National identity all over the world

in Crisis 2017 · Culture · Economics 2017 · EN · Europe 2017 · Money · Nation 2017 · Person 2017 · Power 2017 · Skepticism 2017 · USA 2017 · World 57 views / 4 comments
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The tide of people moving across the world, be they immigrants or refugees, has sparked concern in Australia, Europe and the United States. In particular, the ethnic, linguistic and cultural background of migrants has triggered intense debates over the benefits and the costs of growing diversity and the risk of open borders to national identity. Unease over the cultural, economic and security ramifications of immigration helped to fuel the Brexit vote in the United Kingdom, encourage the idea of a wall along the U.S.-Mexican border and broaden support for right-wing populist parties in France, Germany and the Netherlands.

Debates over what it means to be a “true” American, Australian, German or other nationality have often highlighted the importance of a person being born in a particular country. But contrary to such rhetoric, a Pew Research Center survey finds that people generally place a relatively low premium on a person’s birthplace. Only 13% of Australians, 21% of Canadians, 32% of Americans and a median of 33% of Europeans believe that it is very important for a person to be born in their country in order to be considered a true national.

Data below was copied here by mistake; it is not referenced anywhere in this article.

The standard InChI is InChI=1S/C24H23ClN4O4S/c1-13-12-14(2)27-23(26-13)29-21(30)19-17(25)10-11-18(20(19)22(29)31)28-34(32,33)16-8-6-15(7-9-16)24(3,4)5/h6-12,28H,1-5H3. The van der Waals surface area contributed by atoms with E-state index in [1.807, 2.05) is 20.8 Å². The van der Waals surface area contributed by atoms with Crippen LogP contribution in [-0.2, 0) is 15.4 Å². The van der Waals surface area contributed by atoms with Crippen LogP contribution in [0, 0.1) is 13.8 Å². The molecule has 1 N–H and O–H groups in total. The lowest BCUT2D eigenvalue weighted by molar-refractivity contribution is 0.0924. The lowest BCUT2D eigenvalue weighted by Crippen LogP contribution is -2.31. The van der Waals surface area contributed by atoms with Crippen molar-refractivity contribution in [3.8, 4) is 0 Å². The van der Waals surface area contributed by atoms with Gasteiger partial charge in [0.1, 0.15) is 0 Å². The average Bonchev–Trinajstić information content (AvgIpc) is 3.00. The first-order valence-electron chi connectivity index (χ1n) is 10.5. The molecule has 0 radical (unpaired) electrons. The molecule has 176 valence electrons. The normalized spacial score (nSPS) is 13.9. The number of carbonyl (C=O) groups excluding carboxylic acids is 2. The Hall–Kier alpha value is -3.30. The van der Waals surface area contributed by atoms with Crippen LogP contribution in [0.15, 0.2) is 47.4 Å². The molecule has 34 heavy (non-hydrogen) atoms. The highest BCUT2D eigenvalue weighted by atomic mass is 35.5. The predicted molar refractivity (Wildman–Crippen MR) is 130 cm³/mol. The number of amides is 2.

There are some exceptions – Hungary (52%), Greece (50%) and Japan (50%) – where about half the public considers birthplace to be very important. But in other nations – Germany (13%), Australia (13%) and Sweden (8%) – very few people make a strong connection between the locale of one’s birth and national identity.

These are the findings from a cross-national poll by Pew Research Center, conducted in 14 countries among 14,514 respondents from April 4 to May 29, 2016.

While many in the countries surveyed are open to those born elsewhere being part of “the nation,” acceptance comes with certain requisites. Majorities in every country surveyed say it is very important to speak the dominant language to be considered truly a national of that land. This includes a median of 77% in Europe and majorities in Japan (70%), the U.S. (70%), Australia (69%) and Canada (59%).

In addition, sharing national customs and traditions is very important to many people’s sense of “who is us.” Just over half the public

in Canada (54%) and roughly half the public across Australia (50%) and Europe (a median of 48%) links adoption of local culture to national identity. Somewhat fewer than half of Americans (45%) and Japanese (43%) make that connection.

The survey also asked about the link between religious affiliation and national identity. About a third (32%) of people in the U.S. believe it is very important to be Christian to be considered truly American. This contrasts with 54% of Greeks who say this, but only 7% of Swedes.

Young, old see national identity differently

Across the countries surveyed, there are significant differences in how the youngest and oldest generations view national identity. In the U.S., people ages 50 and older (40%) are more likely than those ages 18 to 34 (21%) to say it is very important that a person be born in the country to be considered truly American. In Japan, the generational divide is even more pronounced: